Leslie's polemical writing on Scotland had a greater impact and endured far longer than often appreciated. After 1745, the Glencoe Massacre faded from public view until 1859, when it re-appeared in Macaulay's History; his aim was to exonerate William of every charge made by Leslie, including the Massacre and he is the origin of the claim it was part of a Campbell-MacDonald feud. Instead, Macaulay made the Massacre more widely known while it is also argued Leslie's perspectives continue to shape views of William's reign as particularly disastrous for Scotland, with Glencoe one of a series of incidents like the Darien scheme, the famine of the late 1690s and the 1707 Union.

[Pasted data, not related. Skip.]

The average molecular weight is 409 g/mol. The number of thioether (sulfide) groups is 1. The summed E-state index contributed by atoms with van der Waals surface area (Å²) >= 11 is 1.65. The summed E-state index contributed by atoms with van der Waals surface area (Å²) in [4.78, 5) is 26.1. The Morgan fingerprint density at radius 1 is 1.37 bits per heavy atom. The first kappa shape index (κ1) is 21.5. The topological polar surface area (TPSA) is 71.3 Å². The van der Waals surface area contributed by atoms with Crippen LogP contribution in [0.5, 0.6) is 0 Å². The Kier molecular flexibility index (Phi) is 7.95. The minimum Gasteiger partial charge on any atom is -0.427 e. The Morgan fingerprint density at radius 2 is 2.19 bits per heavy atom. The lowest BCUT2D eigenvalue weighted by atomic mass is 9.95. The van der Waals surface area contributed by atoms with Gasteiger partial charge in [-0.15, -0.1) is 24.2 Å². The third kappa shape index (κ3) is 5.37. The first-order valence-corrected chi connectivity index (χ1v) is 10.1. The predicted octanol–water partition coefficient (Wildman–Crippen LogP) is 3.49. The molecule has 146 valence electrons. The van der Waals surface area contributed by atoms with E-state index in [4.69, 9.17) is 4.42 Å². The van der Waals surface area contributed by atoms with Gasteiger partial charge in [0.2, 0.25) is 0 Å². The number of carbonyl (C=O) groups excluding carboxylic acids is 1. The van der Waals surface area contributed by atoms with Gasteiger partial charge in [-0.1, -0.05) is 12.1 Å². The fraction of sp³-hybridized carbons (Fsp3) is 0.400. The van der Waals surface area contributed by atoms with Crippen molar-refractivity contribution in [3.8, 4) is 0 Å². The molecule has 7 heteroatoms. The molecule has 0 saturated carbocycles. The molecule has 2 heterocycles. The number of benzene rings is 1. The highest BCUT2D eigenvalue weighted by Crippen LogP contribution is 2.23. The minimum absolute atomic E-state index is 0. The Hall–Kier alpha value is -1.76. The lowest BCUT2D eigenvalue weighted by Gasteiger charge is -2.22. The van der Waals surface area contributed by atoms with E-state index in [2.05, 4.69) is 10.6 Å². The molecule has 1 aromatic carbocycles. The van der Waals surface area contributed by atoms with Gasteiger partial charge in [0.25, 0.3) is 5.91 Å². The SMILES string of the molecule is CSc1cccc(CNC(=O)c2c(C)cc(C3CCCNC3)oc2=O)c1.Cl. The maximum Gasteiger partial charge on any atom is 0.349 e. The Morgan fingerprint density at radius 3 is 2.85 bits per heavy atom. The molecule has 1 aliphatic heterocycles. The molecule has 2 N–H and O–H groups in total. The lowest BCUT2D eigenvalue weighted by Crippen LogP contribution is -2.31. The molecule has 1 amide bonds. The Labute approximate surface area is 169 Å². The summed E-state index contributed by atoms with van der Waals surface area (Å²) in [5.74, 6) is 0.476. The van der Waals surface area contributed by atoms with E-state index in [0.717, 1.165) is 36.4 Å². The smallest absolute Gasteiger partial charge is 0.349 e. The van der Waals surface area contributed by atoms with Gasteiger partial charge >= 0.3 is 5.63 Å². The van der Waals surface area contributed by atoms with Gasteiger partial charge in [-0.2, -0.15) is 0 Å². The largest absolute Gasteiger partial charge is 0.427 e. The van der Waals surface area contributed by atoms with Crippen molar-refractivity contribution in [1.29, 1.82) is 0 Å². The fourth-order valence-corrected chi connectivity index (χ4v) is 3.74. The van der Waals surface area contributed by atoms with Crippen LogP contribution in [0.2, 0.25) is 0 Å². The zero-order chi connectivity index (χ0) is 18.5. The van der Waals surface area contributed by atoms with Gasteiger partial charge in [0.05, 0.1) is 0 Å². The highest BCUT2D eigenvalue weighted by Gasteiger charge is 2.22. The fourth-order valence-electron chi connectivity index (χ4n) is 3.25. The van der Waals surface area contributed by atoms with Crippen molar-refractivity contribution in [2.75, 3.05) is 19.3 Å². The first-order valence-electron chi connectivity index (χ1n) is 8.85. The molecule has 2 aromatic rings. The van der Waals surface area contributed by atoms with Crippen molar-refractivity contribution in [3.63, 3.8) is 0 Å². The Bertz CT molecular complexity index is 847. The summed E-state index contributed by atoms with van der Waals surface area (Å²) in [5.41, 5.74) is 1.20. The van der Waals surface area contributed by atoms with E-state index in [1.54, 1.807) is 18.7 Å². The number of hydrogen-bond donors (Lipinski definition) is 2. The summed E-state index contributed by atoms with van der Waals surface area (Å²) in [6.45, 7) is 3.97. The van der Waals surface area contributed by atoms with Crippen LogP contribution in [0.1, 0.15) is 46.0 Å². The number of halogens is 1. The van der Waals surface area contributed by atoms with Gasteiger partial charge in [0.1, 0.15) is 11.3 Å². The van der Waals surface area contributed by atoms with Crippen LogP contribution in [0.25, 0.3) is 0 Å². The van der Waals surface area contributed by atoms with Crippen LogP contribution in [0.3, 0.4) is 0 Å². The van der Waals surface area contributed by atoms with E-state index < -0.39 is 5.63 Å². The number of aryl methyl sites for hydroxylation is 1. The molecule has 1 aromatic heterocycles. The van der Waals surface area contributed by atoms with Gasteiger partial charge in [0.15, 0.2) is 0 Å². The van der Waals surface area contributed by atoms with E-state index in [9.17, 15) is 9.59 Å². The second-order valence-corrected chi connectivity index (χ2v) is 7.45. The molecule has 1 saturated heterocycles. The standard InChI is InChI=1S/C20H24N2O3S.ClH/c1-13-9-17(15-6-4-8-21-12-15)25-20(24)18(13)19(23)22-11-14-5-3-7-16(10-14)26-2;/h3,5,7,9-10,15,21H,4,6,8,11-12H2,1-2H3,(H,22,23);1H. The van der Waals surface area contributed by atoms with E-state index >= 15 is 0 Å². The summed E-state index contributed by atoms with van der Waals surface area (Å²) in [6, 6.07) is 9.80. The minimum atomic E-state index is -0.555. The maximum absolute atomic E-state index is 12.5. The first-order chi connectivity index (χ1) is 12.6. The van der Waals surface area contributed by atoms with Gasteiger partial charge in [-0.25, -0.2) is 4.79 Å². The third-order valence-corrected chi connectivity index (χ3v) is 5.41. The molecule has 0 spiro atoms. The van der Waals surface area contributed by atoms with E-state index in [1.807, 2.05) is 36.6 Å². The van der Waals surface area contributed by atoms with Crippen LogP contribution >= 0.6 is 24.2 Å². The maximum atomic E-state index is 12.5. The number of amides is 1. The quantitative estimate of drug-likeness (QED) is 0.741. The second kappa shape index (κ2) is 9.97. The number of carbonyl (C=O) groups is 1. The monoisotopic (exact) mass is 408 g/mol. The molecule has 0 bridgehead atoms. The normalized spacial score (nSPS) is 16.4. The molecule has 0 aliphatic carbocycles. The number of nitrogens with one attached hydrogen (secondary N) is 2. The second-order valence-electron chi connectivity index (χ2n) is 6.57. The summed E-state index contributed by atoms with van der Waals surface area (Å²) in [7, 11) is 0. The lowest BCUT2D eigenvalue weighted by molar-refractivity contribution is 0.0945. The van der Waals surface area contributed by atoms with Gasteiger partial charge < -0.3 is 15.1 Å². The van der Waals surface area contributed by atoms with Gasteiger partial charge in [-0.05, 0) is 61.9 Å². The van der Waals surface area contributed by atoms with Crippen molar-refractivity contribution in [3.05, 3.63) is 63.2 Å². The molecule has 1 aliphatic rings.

Charles Leslie may refer to:
Charles Leslie (nonjuror) (1650–1722), Irish Anglican priest and nonjuror
Charles Leslie (bishop) (1810–1870), Irish Anglican bishop of Kilmore, Elphin and Ardagh, great-great-grandson of the above
Charles Leslie (cricketer) (1861–1921), English cricketer
Charles Leslie (writer) (fl. 1710), Barbadian writer
Charles Leslie (painter) (1839–1886), English painter
Charles Robert Leslie (1794–1859), English painter
Charles Powell Leslie (1731–1800), member of the Irish Parliament for Hillsborough and later Monaghan County
Charles Powell Leslie (1769–1831), Irish member of the UK Parliament for Monaghan and later New Ross
Charles Powell Leslie (1821–1871), Irish member and later Lord Lieutenant of Monaghan
Charles Miller Leslie (1923–2009), American medical anthropologistLeslie (name)
Leslie ( or ) is a surname and given name, derived from the name of Clan Leslie.
The name derives from a placename in Aberdeenshire, perhaps an anglicisation of an originally Gaelic leas celyn "holly-garden". In the United Kingdom, the name is spelled Leslie when given to boys, while for girls it is usually rendered as Lesley.